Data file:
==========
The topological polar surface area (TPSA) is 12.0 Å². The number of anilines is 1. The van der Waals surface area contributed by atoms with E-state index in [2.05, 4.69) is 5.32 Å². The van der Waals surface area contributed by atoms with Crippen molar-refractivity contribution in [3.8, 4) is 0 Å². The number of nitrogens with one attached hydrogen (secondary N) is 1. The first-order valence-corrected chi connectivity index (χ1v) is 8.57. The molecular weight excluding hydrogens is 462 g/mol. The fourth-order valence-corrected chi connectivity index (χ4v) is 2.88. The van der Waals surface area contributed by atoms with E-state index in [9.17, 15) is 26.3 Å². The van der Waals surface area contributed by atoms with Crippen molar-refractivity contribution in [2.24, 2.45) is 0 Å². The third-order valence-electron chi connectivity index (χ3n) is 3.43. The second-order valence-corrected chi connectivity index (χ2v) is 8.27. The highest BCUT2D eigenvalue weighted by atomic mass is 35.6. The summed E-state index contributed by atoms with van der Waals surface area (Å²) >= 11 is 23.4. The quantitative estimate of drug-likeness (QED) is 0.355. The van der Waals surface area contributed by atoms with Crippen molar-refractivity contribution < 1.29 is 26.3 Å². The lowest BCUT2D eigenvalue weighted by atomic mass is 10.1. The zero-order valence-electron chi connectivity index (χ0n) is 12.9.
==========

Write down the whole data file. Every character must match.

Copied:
The topological polar surface area (TPSA) is 12.0 Å². The number of anilines is 1. The van der Waals surface area contributed by atoms with E-state index in [2.05, 4.69) is 5.32 Å². The van der Waals surface area contributed by atoms with Crippen molar-refractivity contribution in [3.8, 4) is 0 Å². The number of nitrogens with one attached hydrogen (secondary N) is 1. The first-order valence-corrected chi connectivity index (χ1v) is 8.57. The molecular weight excluding hydrogens is 462 g/mol. The fourth-order valence-corrected chi connectivity index (χ4v) is 2.88. The van der Waals surface area contributed by atoms with E-state index in [9.17, 15) is 26.3 Å². The van der Waals surface area contributed by atoms with Crippen molar-refractivity contribution in [2.24, 2.45) is 0 Å². The third-order valence-electron chi connectivity index (χ3n) is 3.43. The second-order valence-corrected chi connectivity index (χ2v) is 8.27. The highest BCUT2D eigenvalue weighted by atomic mass is 35.6. The summed E-state index contributed by atoms with van der Waals surface area (Å²) >= 11 is 23.4. The quantitative estimate of drug-likeness (QED) is 0.355. The van der Waals surface area contributed by atoms with Crippen molar-refractivity contribution < 1.29 is 26.3 Å². The lowest BCUT2D eigenvalue weighted by atomic mass is 10.1. The zero-order valence-electron chi connectivity index (χ0n) is 12.9.